In the long run this is not very sustainable as it would be better to keep monomaterial bottles in the closed bottle-to-bottle recycling loop for as long as possible. 

At the moment, textile industry is solving the beverage industry’s waste problem, not its own. Most textiles are recycled into lower value products like cleaning rags and insulation material. One reason for this is that textiles are usually multimaterials, which means they consist of several different materials, the combination of polyester and cotton being the most typical one. For this reason, they are not suitable for chemical recycling yet but require mechanical recycling.

At the moment, textile industry is solving the beverage industry’s waste problem, not its own.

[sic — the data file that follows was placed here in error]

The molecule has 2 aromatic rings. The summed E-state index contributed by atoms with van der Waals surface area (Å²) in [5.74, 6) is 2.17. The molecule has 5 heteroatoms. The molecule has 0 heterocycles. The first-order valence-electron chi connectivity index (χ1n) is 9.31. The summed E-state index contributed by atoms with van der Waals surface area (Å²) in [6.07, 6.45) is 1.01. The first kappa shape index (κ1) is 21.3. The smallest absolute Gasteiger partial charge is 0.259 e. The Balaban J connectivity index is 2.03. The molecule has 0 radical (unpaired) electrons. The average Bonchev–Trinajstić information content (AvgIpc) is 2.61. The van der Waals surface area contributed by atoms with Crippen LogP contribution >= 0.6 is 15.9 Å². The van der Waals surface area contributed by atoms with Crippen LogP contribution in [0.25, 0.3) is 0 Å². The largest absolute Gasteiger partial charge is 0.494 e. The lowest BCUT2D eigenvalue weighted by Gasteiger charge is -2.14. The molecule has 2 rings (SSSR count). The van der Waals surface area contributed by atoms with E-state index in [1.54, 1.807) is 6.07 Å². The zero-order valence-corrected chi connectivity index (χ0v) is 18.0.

What’s wrong with the mechanical recycling?

In mechanical recycling fabrics are shredded, with all their dyes and chemicals included. Fibres get cut shorter in the process. This means the quality of the outcome is lower than in the original fabric.

In chemical recycling materials are broken into the molecular level, resulting in virgin raw materials to produce again polymer fibres that are as good as the original material.

In mechanical recycling of fabrics the quality of the outcome is lower than in the original fabric.

How to design more sustainable, recyclable fabrics?

In mechanical recycling, you get what you give. The better the quality of the original material, the better the quality of recycled material as well.